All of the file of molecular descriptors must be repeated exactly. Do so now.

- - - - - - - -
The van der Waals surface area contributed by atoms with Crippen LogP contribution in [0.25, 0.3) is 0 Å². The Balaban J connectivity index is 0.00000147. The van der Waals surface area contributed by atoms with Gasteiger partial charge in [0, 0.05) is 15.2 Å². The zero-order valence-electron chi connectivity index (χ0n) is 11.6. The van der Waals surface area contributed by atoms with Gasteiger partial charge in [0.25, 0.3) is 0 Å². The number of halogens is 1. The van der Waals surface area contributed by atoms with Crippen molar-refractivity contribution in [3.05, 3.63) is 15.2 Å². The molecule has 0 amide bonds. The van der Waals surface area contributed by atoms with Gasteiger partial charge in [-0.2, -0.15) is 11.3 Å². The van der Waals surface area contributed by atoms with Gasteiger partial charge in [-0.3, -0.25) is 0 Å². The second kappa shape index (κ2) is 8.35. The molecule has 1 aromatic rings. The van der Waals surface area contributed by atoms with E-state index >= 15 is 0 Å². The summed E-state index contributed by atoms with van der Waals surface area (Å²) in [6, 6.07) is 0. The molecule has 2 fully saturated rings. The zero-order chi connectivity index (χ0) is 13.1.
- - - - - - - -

The van der Waals surface area contributed by atoms with Crippen LogP contribution in [0.25, 0.3) is 0 Å². The Balaban J connectivity index is 0.00000147. The van der Waals surface area contributed by atoms with Gasteiger partial charge in [0, 0.05) is 15.2 Å². The zero-order valence-electron chi connectivity index (χ0n) is 11.6. The van der Waals surface area contributed by atoms with Gasteiger partial charge in [0.25, 0.3) is 0 Å². The number of halogens is 1. The van der Waals surface area contributed by atoms with Crippen molar-refractivity contribution in [3.05, 3.63) is 15.2 Å². The molecule has 0 amide bonds. The van der Waals surface area contributed by atoms with Gasteiger partial charge in [-0.2, -0.15) is 11.3 Å². The van der Waals surface area contributed by atoms with Gasteiger partial charge in [-0.3, -0.25) is 0 Å². The second kappa shape index (κ2) is 8.35. The molecule has 1 aromatic rings. The van der Waals surface area contributed by atoms with E-state index >= 15 is 0 Å². The summed E-state index contributed by atoms with van der Waals surface area (Å²) in [6, 6.07) is 0. The molecule has 2 fully saturated rings. The zero-order chi connectivity index (χ0) is 13.1.